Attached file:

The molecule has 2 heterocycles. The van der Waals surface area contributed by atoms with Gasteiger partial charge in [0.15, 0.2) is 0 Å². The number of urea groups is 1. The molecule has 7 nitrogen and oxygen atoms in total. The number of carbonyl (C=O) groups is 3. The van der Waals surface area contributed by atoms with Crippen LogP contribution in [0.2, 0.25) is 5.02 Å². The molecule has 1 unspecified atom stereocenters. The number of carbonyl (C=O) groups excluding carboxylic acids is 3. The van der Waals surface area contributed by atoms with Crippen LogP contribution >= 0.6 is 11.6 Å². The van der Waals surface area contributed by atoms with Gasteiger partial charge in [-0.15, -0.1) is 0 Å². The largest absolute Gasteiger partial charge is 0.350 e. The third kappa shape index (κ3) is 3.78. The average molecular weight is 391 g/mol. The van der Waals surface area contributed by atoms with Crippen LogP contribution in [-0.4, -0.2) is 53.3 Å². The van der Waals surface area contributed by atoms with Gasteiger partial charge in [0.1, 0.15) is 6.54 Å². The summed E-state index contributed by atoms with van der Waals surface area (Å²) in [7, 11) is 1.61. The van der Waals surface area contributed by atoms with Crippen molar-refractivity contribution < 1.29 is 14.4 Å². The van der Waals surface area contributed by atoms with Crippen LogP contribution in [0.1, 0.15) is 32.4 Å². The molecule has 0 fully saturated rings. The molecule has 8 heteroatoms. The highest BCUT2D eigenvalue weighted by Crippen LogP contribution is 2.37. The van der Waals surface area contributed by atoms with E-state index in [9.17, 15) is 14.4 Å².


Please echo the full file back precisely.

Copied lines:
The molecule has 2 heterocycles. The van der Waals surface area contributed by atoms with Gasteiger partial charge in [0.15, 0.2) is 0 Å². The number of urea groups is 1. The molecule has 7 nitrogen and oxygen atoms in total. The number of carbonyl (C=O) groups is 3. The van der Waals surface area contributed by atoms with Crippen LogP contribution in [0.2, 0.25) is 5.02 Å². The molecule has 1 unspecified atom stereocenters. The number of carbonyl (C=O) groups excluding carboxylic acids is 3. The van der Waals surface area contributed by atoms with Crippen LogP contribution >= 0.6 is 11.6 Å². The van der Waals surface area contributed by atoms with Gasteiger partial charge in [-0.15, -0.1) is 0 Å². The largest absolute Gasteiger partial charge is 0.350 e. The third kappa shape index (κ3) is 3.78. The average molecular weight is 391 g/mol. The van der Waals surface area contributed by atoms with Crippen LogP contribution in [-0.4, -0.2) is 53.3 Å². The van der Waals surface area contributed by atoms with Gasteiger partial charge in [0.1, 0.15) is 6.54 Å². The summed E-state index contributed by atoms with van der Waals surface area (Å²) in [7, 11) is 1.61. The van der Waals surface area contributed by atoms with Crippen molar-refractivity contribution < 1.29 is 14.4 Å². The van der Waals surface area contributed by atoms with Crippen LogP contribution in [0.1, 0.15) is 32.4 Å². The molecule has 0 fully saturated rings. The molecule has 8 heteroatoms. The highest BCUT2D eigenvalue weighted by Crippen LogP contribution is 2.37. The van der Waals surface area contributed by atoms with E-state index in [9.17, 15) is 14.4 Å².